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Tuesday, 21 November, 2000, 19:05 GMT
UN-China rift on human rights
Police officers in Beijing
The agreement will aid reform of the police
The United Nations' top human rights official and Chinese leaders have expressed sharply different views over civil liberties, a day after signing a co-operation agreement.


I still have continuing serious concerns about the need for reform and... freedom of expression

Mary Robinson
Mary Robinson, the UN High Commissioner for Human Rights, said China still had a "very significant way to go" in meeting international human rights standards.

At a conference in Beijing on economic rights attended by Mrs Robinson, Communist Party Politburo member Li Tieying insisted human rights were relative to each country.

Mary Robinson
Robinson said she had engaged discussions with Jiang
Chinese President Jiang Zemin also made similar comments to Mrs Robinson when they met, saying China had its own way of promoting and protecting human rights, the Xinhua news agency reported.

Mr Jiang reiterated China's position that giving food and shelter to the country's population had to take precedence over the Western concepts of human rights.

'Engaged discussions'

Ms Robinson said she raised the issues of freedom of religion and speech, the rights of migrant workers and the strict controls over the internet during her meeting with Mr Jiang.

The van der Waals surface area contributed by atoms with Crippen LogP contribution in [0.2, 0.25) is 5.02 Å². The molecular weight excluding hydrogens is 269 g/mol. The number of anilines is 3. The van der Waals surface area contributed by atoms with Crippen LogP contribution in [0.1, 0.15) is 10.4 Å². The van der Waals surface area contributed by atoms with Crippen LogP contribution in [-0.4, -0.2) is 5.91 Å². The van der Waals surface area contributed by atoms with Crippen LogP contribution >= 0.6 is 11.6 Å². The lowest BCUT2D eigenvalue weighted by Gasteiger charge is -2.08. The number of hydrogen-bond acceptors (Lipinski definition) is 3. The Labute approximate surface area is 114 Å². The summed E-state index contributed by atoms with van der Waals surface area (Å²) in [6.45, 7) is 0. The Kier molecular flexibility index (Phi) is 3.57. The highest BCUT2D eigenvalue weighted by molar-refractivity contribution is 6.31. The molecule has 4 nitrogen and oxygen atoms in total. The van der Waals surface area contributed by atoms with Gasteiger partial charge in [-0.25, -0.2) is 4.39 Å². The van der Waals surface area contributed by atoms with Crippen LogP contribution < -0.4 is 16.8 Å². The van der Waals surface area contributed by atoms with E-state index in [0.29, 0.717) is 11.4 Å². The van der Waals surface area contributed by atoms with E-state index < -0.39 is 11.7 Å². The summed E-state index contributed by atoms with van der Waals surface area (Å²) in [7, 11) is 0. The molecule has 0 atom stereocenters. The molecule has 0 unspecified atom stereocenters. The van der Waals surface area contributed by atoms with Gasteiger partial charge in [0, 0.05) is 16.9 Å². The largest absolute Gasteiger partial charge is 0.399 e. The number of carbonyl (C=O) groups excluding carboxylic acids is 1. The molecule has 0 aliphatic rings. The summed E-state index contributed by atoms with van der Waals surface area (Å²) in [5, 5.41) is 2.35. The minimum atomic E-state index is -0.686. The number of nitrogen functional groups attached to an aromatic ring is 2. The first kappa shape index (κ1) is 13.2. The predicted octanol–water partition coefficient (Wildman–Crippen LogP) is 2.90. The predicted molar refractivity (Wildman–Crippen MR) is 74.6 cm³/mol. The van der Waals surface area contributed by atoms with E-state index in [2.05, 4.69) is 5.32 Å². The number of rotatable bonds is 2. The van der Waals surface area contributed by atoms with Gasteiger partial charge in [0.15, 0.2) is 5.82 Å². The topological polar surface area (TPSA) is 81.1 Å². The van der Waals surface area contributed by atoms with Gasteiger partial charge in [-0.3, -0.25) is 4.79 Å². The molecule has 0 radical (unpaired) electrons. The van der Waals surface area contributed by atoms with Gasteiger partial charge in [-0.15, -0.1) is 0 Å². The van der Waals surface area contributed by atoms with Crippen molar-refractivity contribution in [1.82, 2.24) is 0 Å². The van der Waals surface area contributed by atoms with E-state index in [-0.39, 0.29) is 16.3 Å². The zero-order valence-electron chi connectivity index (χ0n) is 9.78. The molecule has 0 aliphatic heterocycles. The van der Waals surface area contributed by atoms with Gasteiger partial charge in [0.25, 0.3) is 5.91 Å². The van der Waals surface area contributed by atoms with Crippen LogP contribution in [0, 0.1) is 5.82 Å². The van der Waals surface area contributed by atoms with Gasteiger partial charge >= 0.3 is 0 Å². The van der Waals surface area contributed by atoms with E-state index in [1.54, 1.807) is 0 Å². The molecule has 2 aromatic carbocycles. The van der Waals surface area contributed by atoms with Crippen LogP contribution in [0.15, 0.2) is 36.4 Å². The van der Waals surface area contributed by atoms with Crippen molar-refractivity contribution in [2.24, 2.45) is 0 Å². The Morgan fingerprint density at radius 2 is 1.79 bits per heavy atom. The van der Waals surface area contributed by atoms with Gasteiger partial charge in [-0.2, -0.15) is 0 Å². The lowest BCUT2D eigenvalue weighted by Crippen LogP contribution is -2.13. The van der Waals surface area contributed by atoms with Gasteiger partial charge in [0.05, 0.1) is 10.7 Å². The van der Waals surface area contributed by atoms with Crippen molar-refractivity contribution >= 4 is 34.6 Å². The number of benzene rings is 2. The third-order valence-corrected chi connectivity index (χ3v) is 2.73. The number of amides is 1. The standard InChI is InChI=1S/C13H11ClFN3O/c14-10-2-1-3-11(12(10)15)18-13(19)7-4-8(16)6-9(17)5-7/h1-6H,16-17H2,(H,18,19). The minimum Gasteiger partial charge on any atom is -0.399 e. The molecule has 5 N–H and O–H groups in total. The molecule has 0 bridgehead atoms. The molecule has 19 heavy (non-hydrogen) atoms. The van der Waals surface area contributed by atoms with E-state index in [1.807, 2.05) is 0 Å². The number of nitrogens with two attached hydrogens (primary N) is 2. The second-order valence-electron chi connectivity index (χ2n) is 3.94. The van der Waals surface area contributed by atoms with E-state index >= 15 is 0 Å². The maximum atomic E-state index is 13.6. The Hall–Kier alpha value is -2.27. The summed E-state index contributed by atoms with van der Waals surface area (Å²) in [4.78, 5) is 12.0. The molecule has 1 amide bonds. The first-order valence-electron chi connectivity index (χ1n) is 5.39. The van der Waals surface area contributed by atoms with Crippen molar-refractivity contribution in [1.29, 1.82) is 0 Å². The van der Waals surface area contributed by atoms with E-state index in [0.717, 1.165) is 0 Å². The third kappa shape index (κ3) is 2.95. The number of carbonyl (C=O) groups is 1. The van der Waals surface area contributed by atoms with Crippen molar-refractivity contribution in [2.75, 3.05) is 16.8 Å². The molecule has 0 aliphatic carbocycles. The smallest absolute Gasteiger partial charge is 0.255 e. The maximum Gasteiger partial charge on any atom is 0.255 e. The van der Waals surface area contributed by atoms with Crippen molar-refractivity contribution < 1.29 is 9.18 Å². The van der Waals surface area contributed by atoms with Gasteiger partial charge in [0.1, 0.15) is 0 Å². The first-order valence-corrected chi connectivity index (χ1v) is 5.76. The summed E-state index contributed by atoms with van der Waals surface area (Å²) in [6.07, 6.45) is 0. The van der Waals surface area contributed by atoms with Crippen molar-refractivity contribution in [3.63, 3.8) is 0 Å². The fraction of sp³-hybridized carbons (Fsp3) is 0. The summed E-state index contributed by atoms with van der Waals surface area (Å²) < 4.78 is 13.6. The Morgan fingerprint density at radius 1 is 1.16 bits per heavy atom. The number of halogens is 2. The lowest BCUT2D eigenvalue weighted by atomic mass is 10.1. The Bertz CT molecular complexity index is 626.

Tibetans with a Chinese police officer
China has been accused of human rights abuses in Tibet
She told a press conference in Beijing that she had expressed concern to him about China's treatment of Tibetans and the banned Falun Gong sect.

She said she had "very engaged discussions" with Mr Jiang about how China could achieve its key aim of social stability by allowing more freedoms, but had been unable to gauge his response to her arguments.

She said she had urged China to move towards ratifying two key human rights treaties - the International Covenant on Economic, Social and Cultural Rights and the Covenant on Civil and Political Rights.

Agreement criticised

Mrs Robinson defended Monday's agreement to reporters, saying although it "won't change everything overnight", criticism should be mixed with efforts to help China implement reforms.

Arrest of Falun Gong member
China has arrested thousands of Falun Gong members
The agreement, which provides for technical co-operation covering areas such as the training of lawyers and policemen, has drawn criticism for being too weak.

"It's not enough to criticise some aspects of China's human rights record - and I have done and will continue to criticise - unless you're prepared to engage when the door is open," she said.

The New York-based Human Rights in China has said the agreement had been watered down from previous drafts and lacked the substance to bring about any meaningful change.

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See also:

20 Nov 00 | Asia-Pacific
UN signs human rights deal in China
06 Oct 00 | Asia-Pacific
Tibetan nuns 'died after torture'
13 Apr 00 | Asia-Pacific
Falun Gong protesters arrested
08 Mar 00 | Asia-Pacific
Top Chinese official executed
13 Sep 00 | Asia-Pacific
Corruption: End of China's Party?
26 Apr 00 | Asia-Pacific
China accused of ruining Tibet
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